The problem with the rape-culture theory, however, is that it's logically and socially unsound. At the same time that it tries to bring an end to the blame the victim attitude that it defines as systematic throughout culture, the theory implicitly removes blameworthiness and responsibility from actual real life rapists. If rape is a culturally created problem that we're all always already steeped in, then in a sense rape is OK because what society chooses not to condemn can't be held against the individual from within that society. And as Hilary Putnam among others has argued, it is impossible to take a "God's Eye View" of society and see all cultures from the outside, completely objectively. But the result of freeing rapists from blameworthiness is a clearly unacceptable result, so the proponents of the rape-culture theory often engage in a bit of philosophical legerdemain when the problem arises to deal with it. Which is all well and good, and the sort of thing people do to save theories all the time. The problem is that these are theories that are within the comprehension of most readers with a high school level education.
So then unlike the controversial loggerhead between, say, loop quantum gravity and string theory, the notion of rape culture is capable of spreading in meme form throughout the subculture of people who choose to follow the output of theoretical feminism. Such armchair theorists, of course, inevitably only deal with things in their most absolute and unnuanced form, so, like in so many other areas of political discourse, you get a lot of largely uninformed yahoos on the internet tossing around terms they only half understand and build a sort of shadow model of the academic discourse they are mirroring in a political reality. The result is a heavily dumbed down and even less workable theory of the model which is now taken to be an absolute truth not open to debate.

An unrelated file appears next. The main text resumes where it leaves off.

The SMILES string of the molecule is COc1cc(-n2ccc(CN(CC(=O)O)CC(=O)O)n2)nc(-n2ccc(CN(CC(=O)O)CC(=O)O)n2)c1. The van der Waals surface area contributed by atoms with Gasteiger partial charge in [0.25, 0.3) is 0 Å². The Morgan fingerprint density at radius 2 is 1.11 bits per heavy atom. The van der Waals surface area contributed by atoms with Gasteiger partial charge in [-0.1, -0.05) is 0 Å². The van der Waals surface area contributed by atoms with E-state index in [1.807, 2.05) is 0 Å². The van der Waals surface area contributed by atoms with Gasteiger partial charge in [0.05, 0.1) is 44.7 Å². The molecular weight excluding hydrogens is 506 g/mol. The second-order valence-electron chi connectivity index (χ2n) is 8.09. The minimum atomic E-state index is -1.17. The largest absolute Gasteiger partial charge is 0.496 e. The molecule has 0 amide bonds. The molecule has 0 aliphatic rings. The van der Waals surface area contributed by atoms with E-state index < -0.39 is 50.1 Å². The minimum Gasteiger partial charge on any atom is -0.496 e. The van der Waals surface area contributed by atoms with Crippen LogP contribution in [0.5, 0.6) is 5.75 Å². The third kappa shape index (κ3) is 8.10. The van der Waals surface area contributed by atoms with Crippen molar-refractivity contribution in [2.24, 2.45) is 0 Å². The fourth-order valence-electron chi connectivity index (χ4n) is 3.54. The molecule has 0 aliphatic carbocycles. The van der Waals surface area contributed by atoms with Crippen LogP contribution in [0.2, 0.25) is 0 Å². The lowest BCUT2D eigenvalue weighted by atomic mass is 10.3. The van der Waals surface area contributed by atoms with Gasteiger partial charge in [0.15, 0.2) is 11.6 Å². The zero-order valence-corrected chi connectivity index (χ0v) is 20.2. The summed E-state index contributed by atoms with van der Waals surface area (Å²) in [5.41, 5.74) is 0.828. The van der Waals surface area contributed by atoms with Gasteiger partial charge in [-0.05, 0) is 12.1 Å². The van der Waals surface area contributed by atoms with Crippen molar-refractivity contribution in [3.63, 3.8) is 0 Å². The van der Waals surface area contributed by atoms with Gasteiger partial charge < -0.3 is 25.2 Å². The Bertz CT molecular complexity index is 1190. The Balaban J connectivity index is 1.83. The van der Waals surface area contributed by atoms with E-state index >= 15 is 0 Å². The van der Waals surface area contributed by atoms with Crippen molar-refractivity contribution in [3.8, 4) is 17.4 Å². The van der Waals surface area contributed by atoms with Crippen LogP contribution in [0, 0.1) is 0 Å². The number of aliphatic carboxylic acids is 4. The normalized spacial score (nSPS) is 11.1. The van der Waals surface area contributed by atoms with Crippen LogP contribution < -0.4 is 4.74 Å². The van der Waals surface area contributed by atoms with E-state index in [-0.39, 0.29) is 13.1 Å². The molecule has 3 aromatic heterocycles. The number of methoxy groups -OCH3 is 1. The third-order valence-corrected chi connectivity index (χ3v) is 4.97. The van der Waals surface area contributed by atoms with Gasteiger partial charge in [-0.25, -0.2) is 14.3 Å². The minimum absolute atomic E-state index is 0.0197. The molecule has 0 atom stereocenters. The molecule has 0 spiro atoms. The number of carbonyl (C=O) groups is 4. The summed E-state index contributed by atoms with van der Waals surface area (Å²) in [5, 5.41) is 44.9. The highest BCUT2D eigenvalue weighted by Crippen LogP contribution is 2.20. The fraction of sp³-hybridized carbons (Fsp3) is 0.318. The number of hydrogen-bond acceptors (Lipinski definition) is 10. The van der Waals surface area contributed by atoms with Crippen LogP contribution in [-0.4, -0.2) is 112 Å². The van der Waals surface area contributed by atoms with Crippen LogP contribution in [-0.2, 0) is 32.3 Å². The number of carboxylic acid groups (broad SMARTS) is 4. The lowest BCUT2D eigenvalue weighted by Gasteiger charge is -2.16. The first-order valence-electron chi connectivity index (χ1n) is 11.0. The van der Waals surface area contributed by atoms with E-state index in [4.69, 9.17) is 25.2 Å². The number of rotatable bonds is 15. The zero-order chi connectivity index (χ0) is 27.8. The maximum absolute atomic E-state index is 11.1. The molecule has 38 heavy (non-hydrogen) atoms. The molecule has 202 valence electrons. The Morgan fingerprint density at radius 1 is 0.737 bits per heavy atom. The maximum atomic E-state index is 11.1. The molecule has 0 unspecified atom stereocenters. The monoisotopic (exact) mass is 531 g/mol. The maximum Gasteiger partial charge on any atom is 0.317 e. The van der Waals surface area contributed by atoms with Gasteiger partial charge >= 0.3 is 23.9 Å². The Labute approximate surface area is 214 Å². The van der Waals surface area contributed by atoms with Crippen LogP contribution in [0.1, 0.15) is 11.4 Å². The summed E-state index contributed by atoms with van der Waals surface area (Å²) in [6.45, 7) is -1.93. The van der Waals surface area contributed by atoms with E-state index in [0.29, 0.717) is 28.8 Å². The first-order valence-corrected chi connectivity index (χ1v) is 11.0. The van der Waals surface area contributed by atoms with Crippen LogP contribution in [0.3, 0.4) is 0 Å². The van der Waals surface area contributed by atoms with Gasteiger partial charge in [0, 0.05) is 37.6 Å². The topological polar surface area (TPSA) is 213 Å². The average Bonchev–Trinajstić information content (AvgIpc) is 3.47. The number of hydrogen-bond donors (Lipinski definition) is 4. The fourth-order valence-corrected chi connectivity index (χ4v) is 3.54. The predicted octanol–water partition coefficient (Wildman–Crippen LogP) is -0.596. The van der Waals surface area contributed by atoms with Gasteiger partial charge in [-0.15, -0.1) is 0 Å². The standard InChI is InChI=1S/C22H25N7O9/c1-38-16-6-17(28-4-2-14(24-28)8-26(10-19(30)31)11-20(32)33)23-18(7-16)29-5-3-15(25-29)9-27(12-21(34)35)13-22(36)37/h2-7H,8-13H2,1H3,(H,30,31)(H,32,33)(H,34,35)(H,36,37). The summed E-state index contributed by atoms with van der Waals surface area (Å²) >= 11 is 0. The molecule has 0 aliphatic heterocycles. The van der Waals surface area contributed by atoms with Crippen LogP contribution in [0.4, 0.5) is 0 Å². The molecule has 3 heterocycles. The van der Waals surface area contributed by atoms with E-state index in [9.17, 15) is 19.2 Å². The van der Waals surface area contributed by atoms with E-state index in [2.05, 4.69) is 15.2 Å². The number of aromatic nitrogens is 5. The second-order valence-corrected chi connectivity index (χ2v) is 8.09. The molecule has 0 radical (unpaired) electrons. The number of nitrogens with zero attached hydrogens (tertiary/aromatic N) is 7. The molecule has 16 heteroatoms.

From there it somehow metamorphoses to crazy town, and I'm really not sure how that works, but it happens so often and so repeatedly in our era that it strikes me as something that must belong intrinsically as an impulse of the human psyche. Because to be sure, in every area of the intellectual life of the public, it is clear that the discourse is largely upheld on all sides and all opinions by the aforementioned uninformed yahoos. So it should not be surprising that philosophical feminism on the internet is also a victim of this tendency toward the brutish and the absolute.
From this is where the pronouncement that the anonymous woman that Daniel Tosh mocked at his show, that "rape is never funny," comes from. Rape is never funny is an oft repeated slogan of certain sectors of the partisans of the rape culture theory. This is because if you understand the rape culture theory you understand that anything discussion of rape that isn't an active attempt to eliminate it or condemn it is a contribution to the pre-existing socio-economic status quo that is the reason rape is so common in the first place. And if you're starting to project that line of reasoning ahead in a more or less circular direction you're not wrong. The rape culture theory is rife with question begging, and it doesn't really work. But that's not a problem. The world is full of bad theories. The problem emerges when the eggshell skull types emerge.
You can always spot a person with an eggshell skull, or the Humpty Dumpty Brigade as I call them, because they're usually doing everything in their power to make people feel sorry for them and as a result they're more often than not right at the center of attention for apparently no good reason. I'm sure you have someone like this in your life. You probably have multiples of them. I know that I have often had a half dozen or so relatively ready to hand at a number of times in my life. The Humpty Dumpty Brigade are distinguishable by the twin features of 1.) how easily offended they are, and 2.) the fact that they never do anything to avoid situations where they will undoubtedly be offended. These are people who, for example, listen to right wing radio and don't bother to check the facts because they'd rather be pissed off at the black guy over a lie than content with the more mundane truth.